Sunday, September 29, 2013

Room 237(2012): Movie Thoughts

When looking back at film school, among my favorite realms of study, was the one about the art of the hidden theme. Having been taken through films I once understood in one manner, only to come out with a completely new appreciation for it by way of a little nudging via educator, there is a growing number of film lovers who now see themselves playing the game of "spot the hidden symbols". (Occasionally to points of absurdity) And among the first directors that these admirers of the cinema latch onto for subterfuge of meaning, will always be the one and only Stanley Kubrick, who's works continue to invite new boughs of interpretation and criticism. His works continue to inspire and confound, only made so much more inviting by way of the man himself, his perfectionist nature, and almost manic resistance to mainstream culture, particularly of the U.S.

So upon living within this era of post modern film criticism, one might fault the makers of Room 237 to be something bordering on exploitative, as the piece centers on audio confessionals from a group of superfans, with some eye-opening, some not so much assessments on Kubrick's 1980 adaptation of the Stephen King novel. The famed horror tale of a family on the brink of bloody calamity whilst caretaking an isolated mountain hotel, while deceptively simple in plot, carried more than enough mystery, and utter creepiness for numerous movies. Very much like the director's made-up shrubbery labyrinth that makes for center stage of the film's finale, there is so much in the entire piece that never adds up, leading to a disorienting, sometimes nightmare-like aura. So it is no wonder that Kubrick's interpretation of the story has led to such a response, and reappraisal over the decades. In fact, since the advent of the internet, The Shining remains one of the most thematically pilfered, and theorized films of all time. But what Rodney Aschner brings to the debate, is something that is not as often addressed, is perhaps far too little too late.

237's bulk largely consists of mostly cleverly edited and manipulated footage from not only Kubrick's work, but also of other well regarded pieces combined with the voices of the film's core theorists. Each sharing their memories of the film as well as their often amusing interpretations of its symbols and themes. From the half-sensible, to the outright bizarre, the intercutting between each guest, and the footage often creates a sense that we are in the lair of the truly post-modern. That fine line that many a film fan flirts with when they find a work that inevitably gets stuck deep in their craw, unable to leave lest investigation is enacted by any means. And while there is a decent amount to chew on here as we see multiple famous moments at various speeds, and points of high definition manipulation as each theory is mentioned and elaborated upon in hopes of making adequate case. Theories abound include one popular one regarding the film as an allegory for the systematic acquisition of America, and the genocide of the native peoples. It also goes headlong into some strange ones, such as it all being a thinly veiled admission that Kubrick assisted in the fabrication of the Apollo 11 moon landing.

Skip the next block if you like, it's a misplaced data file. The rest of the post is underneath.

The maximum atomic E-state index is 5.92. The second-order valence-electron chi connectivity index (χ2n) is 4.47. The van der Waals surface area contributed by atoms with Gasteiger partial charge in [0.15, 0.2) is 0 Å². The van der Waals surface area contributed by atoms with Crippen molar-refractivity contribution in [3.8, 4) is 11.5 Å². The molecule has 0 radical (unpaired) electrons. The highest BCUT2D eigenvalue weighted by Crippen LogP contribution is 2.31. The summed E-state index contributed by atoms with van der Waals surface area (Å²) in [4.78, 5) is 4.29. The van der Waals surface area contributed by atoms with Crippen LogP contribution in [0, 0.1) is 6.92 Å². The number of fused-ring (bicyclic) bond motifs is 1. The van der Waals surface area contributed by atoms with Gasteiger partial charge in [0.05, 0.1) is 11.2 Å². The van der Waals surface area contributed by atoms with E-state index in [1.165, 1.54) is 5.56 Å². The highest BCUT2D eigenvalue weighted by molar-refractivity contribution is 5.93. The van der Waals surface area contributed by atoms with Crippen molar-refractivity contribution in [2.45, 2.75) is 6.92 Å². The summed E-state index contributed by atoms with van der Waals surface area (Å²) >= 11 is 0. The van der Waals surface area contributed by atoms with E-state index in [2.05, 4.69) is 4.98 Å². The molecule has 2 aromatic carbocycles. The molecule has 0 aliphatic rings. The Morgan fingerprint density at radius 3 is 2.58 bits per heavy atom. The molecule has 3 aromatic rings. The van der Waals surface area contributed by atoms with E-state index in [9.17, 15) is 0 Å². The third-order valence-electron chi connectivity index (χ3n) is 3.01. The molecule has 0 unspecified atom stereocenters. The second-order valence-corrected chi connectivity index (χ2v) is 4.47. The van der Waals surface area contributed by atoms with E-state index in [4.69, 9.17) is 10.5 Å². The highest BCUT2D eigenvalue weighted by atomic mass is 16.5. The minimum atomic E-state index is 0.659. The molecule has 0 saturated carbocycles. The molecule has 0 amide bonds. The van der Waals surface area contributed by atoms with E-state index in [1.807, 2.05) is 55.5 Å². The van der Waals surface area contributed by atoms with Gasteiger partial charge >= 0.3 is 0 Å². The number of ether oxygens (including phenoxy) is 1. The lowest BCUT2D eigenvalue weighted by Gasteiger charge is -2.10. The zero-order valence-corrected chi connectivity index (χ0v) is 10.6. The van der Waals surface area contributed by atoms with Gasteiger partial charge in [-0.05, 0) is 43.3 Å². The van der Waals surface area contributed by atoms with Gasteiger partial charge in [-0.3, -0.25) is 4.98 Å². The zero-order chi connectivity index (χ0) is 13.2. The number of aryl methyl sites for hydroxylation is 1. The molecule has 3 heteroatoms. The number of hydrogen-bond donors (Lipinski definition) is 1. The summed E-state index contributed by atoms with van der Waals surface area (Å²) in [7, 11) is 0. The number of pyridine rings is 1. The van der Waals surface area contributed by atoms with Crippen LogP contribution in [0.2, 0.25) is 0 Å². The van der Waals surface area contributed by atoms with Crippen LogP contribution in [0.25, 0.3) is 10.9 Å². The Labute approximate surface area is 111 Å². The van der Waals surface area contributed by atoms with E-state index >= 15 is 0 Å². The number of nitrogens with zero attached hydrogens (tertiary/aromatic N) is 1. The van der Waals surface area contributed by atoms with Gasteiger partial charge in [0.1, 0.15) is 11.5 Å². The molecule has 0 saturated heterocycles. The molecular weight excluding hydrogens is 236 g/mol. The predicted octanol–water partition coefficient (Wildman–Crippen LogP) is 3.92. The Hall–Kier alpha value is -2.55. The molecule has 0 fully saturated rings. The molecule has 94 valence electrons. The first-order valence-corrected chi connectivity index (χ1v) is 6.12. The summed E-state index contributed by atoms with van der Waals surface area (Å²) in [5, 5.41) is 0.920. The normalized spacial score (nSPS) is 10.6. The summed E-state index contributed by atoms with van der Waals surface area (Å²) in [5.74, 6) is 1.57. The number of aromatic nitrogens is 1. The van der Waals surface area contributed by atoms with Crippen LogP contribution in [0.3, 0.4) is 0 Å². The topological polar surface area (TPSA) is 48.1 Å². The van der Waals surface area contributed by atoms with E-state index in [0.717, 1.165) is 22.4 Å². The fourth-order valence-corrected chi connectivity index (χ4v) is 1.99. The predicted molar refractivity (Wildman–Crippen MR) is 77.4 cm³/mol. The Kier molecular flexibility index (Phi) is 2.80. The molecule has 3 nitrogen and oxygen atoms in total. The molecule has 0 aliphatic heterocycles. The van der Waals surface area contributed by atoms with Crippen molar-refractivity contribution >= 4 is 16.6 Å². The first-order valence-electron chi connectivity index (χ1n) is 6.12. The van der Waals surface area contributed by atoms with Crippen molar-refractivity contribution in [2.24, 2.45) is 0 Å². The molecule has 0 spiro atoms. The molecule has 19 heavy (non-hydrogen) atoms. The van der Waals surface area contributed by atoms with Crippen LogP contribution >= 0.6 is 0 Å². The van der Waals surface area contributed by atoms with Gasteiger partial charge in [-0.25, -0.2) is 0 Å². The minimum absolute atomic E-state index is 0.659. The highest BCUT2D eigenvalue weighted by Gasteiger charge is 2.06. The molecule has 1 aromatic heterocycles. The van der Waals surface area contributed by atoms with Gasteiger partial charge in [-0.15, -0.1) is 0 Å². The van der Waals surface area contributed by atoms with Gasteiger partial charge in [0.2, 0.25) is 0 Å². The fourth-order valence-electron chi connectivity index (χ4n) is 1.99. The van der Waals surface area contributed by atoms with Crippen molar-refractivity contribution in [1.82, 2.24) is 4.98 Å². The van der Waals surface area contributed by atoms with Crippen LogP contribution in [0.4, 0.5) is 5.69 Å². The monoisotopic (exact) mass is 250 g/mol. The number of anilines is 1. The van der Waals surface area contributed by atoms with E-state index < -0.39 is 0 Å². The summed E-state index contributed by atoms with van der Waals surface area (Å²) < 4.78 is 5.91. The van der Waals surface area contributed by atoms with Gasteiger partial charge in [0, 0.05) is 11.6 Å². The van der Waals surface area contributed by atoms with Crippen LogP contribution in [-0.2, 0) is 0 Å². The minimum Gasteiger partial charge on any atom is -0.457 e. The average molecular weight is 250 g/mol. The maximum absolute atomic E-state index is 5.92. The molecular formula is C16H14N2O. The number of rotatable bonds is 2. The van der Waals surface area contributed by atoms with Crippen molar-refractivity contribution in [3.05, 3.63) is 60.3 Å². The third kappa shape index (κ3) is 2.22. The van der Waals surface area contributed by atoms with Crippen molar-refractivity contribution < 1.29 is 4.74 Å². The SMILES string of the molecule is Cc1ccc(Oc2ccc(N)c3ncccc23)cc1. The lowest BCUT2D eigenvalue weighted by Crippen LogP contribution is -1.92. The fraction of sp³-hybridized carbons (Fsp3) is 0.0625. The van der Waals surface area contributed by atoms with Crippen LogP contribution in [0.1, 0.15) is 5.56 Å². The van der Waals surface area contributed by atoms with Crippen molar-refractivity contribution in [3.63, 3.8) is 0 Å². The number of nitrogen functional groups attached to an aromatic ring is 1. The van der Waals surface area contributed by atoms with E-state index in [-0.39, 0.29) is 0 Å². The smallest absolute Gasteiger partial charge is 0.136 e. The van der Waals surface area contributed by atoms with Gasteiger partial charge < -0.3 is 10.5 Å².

But the commentary that was perhaps the one that spoke the most to this viewer, was more a summation of the film being about how the past impinges upon the present. These moments are dispersed throughout, and are among the most stirring, and truest feeling of them all, and mostly because it truly feels like a thematic that had already been a long shared one by Kubrick in his previous works, only not quite done so subterranean before. As if the genre itself were being toyed with in the name of calling out very real horrors perpetrated by the very people responsible for the world that led to our current one. It's a startling series of revelations and ideas that are both prominent in the visuals, and carefully interwoven into the narrative of Jack, Wendy, and Danny up at the Overlook. And even if it isn't a definitive theory, it certainly is an emotionally satisfying one for one who has long admired the film despite it's often disorienting nature. Whether the film is utilizing the language of subliminal advertising, commenting on the horrors of the holocaust, or just quizzical due to the film's narrative, and physical paradoxes, there are so many threads left lying about some finding far too enticing to ignore.

The public loves a good series of open ended questions, but are also occasionally attracted to hypersimplified answers, especially when considering a popular movie. And while it would be fun to map out what we assume to be the gospel truth of an enigmatic work, especially one made by one of the most mysterious creative minds of a generation, very often the questions are the most attractive element. Much less about the meanings behind one of Kubrick's most accessible, yet divisive films, and more about a growing consciousness of mind regarding the intent of cinema, and what it can do to such a consciousness when the established rules are thrown out. It is a love of pop gone borderline clinical at times, and at others, a telling earful from those unwilling to allow mystery to thrive, even if that was part of a work's special alchemy. While not a thoroughly compelling look at a horror favorite, 237 is that rare celebration of discourse that many fans enjoy after experiencing an effective piece of art. Often fun, frustrating, and occasionally TMI, the rabbit hole is a discovery that simply cannot be denied.

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